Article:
Justice Breyer, writing for the majority, first reviewed the question of whether Aereo “performed” within the meaning of the Copyright Act. The Transmit Clause of the Act defines “perform … publicly” as including “transmit[ting] … a performance.” 17 U.S.C. § 101. Aereo argued principally that because its antennas emulated the function of an individual home antenna, including responding to user commands and streaming only when requested to do so by a customer, it did not perform or transmit, but instead merely supplied equipment that allowed others to do so. See Am. Broad. Cos. v. Aereo, Inc., 134 S. Ct. 2498, 2504 (2014). In rejecting this argument, the Court returned to the original purpose of the Transmit Clause, noting that the CATV systems that the Clause was drafted to address had also argued that because they simply enhanced subscribers’ ability to receive a broadcast signal in their homes, they served a “viewer” rather than a “broadcaster” function. See id. at 2506-07. Ultimately, the Court found that because Aereo, like the CATV systems, was a commercial enterprise selling a service that allowed subscribers to watch broadcast television, and used equipment housed outside of its subscribers’ home, Aereo could not stand in the viewers’ legal shoes. Id.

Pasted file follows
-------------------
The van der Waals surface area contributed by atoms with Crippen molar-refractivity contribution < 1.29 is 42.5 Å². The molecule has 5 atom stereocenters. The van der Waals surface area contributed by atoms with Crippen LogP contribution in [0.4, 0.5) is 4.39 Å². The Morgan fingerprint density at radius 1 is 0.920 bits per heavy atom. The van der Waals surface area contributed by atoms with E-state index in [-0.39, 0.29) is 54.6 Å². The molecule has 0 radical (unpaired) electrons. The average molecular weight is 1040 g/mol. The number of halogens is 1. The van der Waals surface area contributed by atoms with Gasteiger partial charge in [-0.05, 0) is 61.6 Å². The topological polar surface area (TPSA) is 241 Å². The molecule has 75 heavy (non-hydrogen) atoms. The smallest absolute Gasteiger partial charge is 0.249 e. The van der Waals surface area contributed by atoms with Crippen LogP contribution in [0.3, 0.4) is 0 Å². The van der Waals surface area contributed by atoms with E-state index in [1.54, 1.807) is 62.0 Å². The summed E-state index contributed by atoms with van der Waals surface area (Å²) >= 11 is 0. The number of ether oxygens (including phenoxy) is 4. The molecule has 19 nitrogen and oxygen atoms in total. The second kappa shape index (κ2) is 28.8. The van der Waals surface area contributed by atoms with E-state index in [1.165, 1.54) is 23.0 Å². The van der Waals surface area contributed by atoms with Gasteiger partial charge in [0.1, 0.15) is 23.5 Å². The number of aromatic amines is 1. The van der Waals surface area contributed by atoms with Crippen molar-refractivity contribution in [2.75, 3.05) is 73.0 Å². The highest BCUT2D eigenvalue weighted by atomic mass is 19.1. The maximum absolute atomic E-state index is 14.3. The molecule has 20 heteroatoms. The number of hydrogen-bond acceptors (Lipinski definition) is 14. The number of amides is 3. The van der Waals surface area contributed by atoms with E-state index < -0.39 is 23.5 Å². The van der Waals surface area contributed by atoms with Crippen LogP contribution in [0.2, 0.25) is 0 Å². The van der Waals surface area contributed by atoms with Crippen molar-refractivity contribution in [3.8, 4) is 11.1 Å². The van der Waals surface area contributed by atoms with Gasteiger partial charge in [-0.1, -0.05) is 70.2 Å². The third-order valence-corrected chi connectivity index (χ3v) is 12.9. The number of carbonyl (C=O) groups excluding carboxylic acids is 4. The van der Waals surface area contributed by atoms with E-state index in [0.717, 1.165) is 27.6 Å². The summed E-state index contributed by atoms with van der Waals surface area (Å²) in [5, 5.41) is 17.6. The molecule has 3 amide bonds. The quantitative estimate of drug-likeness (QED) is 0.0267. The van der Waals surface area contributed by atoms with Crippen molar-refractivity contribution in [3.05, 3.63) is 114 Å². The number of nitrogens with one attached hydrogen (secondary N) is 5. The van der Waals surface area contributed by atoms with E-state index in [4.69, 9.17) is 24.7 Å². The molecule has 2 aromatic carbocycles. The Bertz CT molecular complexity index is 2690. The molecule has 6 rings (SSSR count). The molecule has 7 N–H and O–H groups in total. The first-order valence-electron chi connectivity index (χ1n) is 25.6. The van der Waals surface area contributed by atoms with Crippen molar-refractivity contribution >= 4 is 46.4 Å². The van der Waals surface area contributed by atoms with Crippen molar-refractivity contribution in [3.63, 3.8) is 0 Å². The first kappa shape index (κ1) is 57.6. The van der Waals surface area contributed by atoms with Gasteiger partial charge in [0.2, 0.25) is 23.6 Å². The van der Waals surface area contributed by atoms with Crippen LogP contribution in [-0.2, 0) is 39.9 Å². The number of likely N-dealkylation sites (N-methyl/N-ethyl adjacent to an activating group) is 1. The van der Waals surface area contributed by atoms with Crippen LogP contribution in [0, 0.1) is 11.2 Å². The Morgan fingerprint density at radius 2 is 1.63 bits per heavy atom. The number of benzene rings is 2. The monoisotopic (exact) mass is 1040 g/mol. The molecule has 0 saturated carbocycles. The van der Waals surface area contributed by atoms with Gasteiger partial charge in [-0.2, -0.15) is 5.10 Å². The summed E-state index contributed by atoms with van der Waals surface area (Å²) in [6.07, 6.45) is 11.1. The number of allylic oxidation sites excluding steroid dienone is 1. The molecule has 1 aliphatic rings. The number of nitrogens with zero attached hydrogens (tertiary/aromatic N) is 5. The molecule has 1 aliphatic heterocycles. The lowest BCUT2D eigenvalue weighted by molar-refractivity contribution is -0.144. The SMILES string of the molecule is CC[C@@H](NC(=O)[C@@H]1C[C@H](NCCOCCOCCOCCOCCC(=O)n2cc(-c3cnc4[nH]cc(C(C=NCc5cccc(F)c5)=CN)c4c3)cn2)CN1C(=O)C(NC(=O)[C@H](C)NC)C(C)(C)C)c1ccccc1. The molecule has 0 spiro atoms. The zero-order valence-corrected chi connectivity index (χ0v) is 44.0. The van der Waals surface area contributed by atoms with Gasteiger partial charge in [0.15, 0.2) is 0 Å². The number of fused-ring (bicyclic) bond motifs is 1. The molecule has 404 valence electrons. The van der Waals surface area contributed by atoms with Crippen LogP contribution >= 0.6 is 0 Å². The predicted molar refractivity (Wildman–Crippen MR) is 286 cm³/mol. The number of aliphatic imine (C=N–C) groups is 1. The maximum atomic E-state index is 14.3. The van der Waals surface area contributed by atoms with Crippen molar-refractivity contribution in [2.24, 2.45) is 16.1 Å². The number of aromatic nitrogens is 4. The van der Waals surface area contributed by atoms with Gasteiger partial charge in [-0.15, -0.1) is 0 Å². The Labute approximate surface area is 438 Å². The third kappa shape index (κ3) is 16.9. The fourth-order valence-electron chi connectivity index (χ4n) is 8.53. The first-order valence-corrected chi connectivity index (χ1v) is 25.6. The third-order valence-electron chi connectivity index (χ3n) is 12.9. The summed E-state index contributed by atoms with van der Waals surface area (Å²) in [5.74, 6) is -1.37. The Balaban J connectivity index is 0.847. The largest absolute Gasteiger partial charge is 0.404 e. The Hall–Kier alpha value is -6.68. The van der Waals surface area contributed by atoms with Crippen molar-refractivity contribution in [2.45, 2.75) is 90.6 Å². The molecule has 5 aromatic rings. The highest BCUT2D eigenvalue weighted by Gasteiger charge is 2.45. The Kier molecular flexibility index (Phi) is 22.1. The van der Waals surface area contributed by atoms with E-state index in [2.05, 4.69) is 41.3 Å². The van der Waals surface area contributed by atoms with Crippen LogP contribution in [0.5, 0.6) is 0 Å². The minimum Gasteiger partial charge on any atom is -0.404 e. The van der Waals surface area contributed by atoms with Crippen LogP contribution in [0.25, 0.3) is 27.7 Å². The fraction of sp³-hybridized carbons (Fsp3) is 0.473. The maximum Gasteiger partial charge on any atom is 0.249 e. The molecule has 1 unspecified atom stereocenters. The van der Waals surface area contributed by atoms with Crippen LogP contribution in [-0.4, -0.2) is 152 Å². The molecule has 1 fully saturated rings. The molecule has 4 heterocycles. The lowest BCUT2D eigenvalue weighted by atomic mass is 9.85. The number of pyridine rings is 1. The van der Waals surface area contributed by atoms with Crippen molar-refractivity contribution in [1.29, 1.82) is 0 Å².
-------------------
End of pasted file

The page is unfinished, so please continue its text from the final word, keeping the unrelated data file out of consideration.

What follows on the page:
After determining that Aereo “performed,” the Court looked to whether that performance was “public.” Under the Transmit Clause, “transmit[ting] … a performance … to the public” is a public performance. 17 U.S.C. § 101. Aereo argued that because its subscribers received broadcast television signals from individually-assigned antennas, and because each Aereo transmission was thus received by only one individual subscriber, the transmissions were not “to the public” within the meaning of the Act. Aereo, 134 S. Ct. at 2508. The Supreme Court rejected this theory, noting that the Transmit Clause provides that one may transmit a performance to the public “whether the members of the public capable of receiving the performance . . . receive it . . . at the same time or at different times.” Id. (quoting 17 U.S.C. § 101). Based on this language, the majority found that “when an entity communicates the same contemporaneously perceptible images and sounds to multiple people, it transmits a performance to them regardless of the number of discrete communications it makes.” Id. at 2509. Accordingly, because Aereo “performed” broadcast programming and because that performance was made to multiple individuals at the same time, Aereo’s system violated the Transmit Clause. Id. at 2509-10.